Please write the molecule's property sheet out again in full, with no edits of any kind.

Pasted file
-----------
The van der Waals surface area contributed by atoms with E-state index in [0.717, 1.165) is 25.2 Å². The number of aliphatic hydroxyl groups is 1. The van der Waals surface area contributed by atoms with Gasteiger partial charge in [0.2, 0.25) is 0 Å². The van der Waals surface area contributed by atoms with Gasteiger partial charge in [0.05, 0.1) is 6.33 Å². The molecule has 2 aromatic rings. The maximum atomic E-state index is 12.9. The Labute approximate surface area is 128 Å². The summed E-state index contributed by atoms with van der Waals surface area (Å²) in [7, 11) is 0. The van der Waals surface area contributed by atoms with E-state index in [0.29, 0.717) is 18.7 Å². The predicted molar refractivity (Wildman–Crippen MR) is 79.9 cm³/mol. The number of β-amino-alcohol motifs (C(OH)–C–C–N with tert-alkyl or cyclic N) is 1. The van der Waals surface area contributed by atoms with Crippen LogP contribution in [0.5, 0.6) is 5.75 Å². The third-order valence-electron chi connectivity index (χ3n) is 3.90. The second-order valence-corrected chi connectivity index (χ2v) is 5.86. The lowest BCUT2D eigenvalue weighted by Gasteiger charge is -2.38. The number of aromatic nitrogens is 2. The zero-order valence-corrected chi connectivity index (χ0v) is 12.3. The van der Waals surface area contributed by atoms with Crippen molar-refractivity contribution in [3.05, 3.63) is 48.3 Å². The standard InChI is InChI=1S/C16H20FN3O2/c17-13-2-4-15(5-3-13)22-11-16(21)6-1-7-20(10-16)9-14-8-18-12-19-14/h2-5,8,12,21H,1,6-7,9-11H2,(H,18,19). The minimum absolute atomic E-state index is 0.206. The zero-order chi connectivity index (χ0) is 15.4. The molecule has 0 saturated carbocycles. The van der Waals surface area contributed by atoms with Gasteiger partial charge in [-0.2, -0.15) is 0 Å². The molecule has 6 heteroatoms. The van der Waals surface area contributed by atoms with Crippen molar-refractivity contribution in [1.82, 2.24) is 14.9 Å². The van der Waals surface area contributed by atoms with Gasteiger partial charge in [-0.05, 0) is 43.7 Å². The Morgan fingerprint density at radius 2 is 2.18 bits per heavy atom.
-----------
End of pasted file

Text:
The van der Waals surface area contributed by atoms with E-state index in [0.717, 1.165) is 25.2 Å². The number of aliphatic hydroxyl groups is 1. The van der Waals surface area contributed by atoms with Gasteiger partial charge in [0.2, 0.25) is 0 Å². The van der Waals surface area contributed by atoms with Gasteiger partial charge in [0.05, 0.1) is 6.33 Å². The molecule has 2 aromatic rings. The maximum atomic E-state index is 12.9. The Labute approximate surface area is 128 Å². The summed E-state index contributed by atoms with van der Waals surface area (Å²) in [7, 11) is 0. The van der Waals surface area contributed by atoms with E-state index in [0.29, 0.717) is 18.7 Å². The predicted molar refractivity (Wildman–Crippen MR) is 79.9 cm³/mol. The number of β-amino-alcohol motifs (C(OH)–C–C–N with tert-alkyl or cyclic N) is 1. The van der Waals surface area contributed by atoms with Crippen LogP contribution in [0.5, 0.6) is 5.75 Å². The third-order valence-electron chi connectivity index (χ3n) is 3.90. The second-order valence-corrected chi connectivity index (χ2v) is 5.86. The lowest BCUT2D eigenvalue weighted by Gasteiger charge is -2.38. The number of aromatic nitrogens is 2. The zero-order valence-corrected chi connectivity index (χ0v) is 12.3. The van der Waals surface area contributed by atoms with Crippen molar-refractivity contribution in [3.05, 3.63) is 48.3 Å². The standard InChI is InChI=1S/C16H20FN3O2/c17-13-2-4-15(5-3-13)22-11-16(21)6-1-7-20(10-16)9-14-8-18-12-19-14/h2-5,8,12,21H,1,6-7,9-11H2,(H,18,19). The minimum absolute atomic E-state index is 0.206. The zero-order chi connectivity index (χ0) is 15.4. The molecule has 0 saturated carbocycles. The van der Waals surface area contributed by atoms with Gasteiger partial charge in [-0.2, -0.15) is 0 Å². The molecule has 6 heteroatoms. The van der Waals surface area contributed by atoms with Crippen molar-refractivity contribution in [1.82, 2.24) is 14.9 Å². The van der Waals surface area contributed by atoms with Gasteiger partial charge in [-0.05, 0) is 43.7 Å². The Morgan fingerprint density at radius 2 is 2.18 bits per heavy atom.